By the end, that lurch has become a full-on tailspin. The upshot of the film seems to be this: Deep Throat was no mere skin flick. It was about art, freedom, liberating female sexuality, and breaking restrictive social barriers…in short, it was about America.(Conversely, all subsequent porn, particularly in the post-Boogie Nights VHS-era, has been about commerce, exploitation, degradation, and, well, you know.) Moreover, the release of Deep Throat marked an epochal moment in the burgeoning culture wars, and this movie leaves no doubt which side it’s on — various would-be moral arbiters straight out of right-wing central casting are interviewed at times, and naturally they all make Ken Starr look like Larry Flynt. Meanwhile, the admittedly-dubious conviction of Deep Throat-star Harry Reems is treated like the worst threat to constitutional liberty in decades, a cross between the Hollywood Ten and the trial of Sir Thomas More.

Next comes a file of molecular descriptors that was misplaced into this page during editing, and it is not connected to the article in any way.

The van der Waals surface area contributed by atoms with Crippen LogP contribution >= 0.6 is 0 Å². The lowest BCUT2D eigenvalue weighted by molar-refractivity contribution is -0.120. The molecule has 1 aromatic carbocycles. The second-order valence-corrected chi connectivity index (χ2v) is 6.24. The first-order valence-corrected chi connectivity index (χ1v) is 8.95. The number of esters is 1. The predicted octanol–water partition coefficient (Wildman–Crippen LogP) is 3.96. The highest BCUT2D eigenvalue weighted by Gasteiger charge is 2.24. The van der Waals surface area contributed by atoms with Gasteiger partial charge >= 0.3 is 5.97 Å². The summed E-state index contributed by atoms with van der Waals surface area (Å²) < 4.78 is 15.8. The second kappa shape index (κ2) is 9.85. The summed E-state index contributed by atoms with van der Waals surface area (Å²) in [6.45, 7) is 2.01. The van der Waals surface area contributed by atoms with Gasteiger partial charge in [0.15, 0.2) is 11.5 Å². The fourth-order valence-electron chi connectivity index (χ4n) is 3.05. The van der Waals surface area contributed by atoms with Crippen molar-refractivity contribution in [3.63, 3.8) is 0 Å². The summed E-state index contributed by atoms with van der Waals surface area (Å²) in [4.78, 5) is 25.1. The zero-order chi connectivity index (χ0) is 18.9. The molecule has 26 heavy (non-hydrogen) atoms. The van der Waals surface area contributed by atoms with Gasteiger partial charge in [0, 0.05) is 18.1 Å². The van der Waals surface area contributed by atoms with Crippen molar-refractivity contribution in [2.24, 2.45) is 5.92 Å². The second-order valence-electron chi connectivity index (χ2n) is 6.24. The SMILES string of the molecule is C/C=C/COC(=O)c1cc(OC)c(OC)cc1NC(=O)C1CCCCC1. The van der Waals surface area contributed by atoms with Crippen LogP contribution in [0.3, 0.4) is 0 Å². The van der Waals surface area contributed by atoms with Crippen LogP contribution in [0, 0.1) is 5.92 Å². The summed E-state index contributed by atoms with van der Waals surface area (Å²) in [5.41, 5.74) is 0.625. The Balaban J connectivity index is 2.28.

While I think Deep Throat‘s artistic merits are vastly overrated here — it’s a ludicrous porno that improbably tapped into the zeitgeist and fell ass-backwards into crossover appeal, no more, no less — I’m generally sympathetic to the case being made in this documentary about First Amendment freedoms and the snickering, adolescent way our culture handles adult sexuality most of the time. But Inside Deep Throat‘s bullheadedly partisan and hyperbolic tone does a disservice to its central arguments. In other words, like the stereotype of the industry it sought to illuminate, Inside Deep Throat turned out to be breathless and brainless…you’d probably be better off watching whatever’s on Skinemax.


Clever, clever…UGO obtains the rumored new Internet-only and Guide-centric Hitchhiker’s trailer. It mostly conforms to the earlier one, but still, it’s nice to finally hear Stephen Fry, as well as Alan Rickman as Marvin.

Dog Force Five.

I know it’s probably bad form to have two dog-pic entries in the same week, but, today is Berkeley‘s 5th birthday, and allowances must be made. Happy b-day, little buddy.